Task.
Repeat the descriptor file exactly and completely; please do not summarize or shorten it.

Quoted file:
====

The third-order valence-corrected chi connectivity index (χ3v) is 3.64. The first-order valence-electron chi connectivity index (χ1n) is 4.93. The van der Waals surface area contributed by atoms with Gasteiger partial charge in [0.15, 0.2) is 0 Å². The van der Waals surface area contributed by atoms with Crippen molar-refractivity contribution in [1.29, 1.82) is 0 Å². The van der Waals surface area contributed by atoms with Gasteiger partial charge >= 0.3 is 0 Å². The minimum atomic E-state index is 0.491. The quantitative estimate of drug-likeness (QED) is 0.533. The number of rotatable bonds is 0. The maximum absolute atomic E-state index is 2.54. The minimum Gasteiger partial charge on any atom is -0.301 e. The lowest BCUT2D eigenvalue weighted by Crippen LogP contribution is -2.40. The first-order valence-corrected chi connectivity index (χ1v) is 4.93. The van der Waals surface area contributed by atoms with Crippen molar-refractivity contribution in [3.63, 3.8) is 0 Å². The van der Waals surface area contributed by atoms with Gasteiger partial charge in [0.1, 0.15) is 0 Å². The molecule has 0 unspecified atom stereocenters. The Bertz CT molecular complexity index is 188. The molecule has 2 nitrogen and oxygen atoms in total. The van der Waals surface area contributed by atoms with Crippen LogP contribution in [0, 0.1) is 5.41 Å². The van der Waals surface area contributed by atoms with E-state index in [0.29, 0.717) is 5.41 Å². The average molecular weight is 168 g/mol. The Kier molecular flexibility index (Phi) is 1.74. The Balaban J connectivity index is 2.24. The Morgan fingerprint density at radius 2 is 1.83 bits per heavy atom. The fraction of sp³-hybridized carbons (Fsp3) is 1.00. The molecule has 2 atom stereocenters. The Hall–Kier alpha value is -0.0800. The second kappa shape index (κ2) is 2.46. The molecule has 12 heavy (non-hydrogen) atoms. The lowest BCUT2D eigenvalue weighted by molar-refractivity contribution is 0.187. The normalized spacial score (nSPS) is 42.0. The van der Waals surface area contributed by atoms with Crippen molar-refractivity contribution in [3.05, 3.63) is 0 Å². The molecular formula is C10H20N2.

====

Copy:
The third-order valence-corrected chi connectivity index (χ3v) is 3.64. The first-order valence-electron chi connectivity index (χ1n) is 4.93. The van der Waals surface area contributed by atoms with Gasteiger partial charge in [0.15, 0.2) is 0 Å². The van der Waals surface area contributed by atoms with Crippen molar-refractivity contribution in [1.29, 1.82) is 0 Å². The van der Waals surface area contributed by atoms with Gasteiger partial charge >= 0.3 is 0 Å². The minimum atomic E-state index is 0.491. The quantitative estimate of drug-likeness (QED) is 0.533. The number of rotatable bonds is 0. The maximum absolute atomic E-state index is 2.54. The minimum Gasteiger partial charge on any atom is -0.301 e. The lowest BCUT2D eigenvalue weighted by Crippen LogP contribution is -2.40. The first-order valence-corrected chi connectivity index (χ1v) is 4.93. The van der Waals surface area contributed by atoms with Crippen molar-refractivity contribution in [3.63, 3.8) is 0 Å². The van der Waals surface area contributed by atoms with Gasteiger partial charge in [0.1, 0.15) is 0 Å². The molecule has 0 unspecified atom stereocenters. The Bertz CT molecular complexity index is 188. The molecule has 2 nitrogen and oxygen atoms in total. The van der Waals surface area contributed by atoms with Crippen LogP contribution in [0, 0.1) is 5.41 Å². The van der Waals surface area contributed by atoms with E-state index in [0.29, 0.717) is 5.41 Å². The average molecular weight is 168 g/mol. The Kier molecular flexibility index (Phi) is 1.74. The Balaban J connectivity index is 2.24. The Morgan fingerprint density at radius 2 is 1.83 bits per heavy atom. The fraction of sp³-hybridized carbons (Fsp3) is 1.00. The molecule has 2 atom stereocenters. The Hall–Kier alpha value is -0.0800. The second kappa shape index (κ2) is 2.46. The molecule has 12 heavy (non-hydrogen) atoms. The lowest BCUT2D eigenvalue weighted by molar-refractivity contribution is 0.187. The normalized spacial score (nSPS) is 42.0. The van der Waals surface area contributed by atoms with Crippen molar-refractivity contribution in [3.05, 3.63) is 0 Å². The molecular formula is C10H20N2.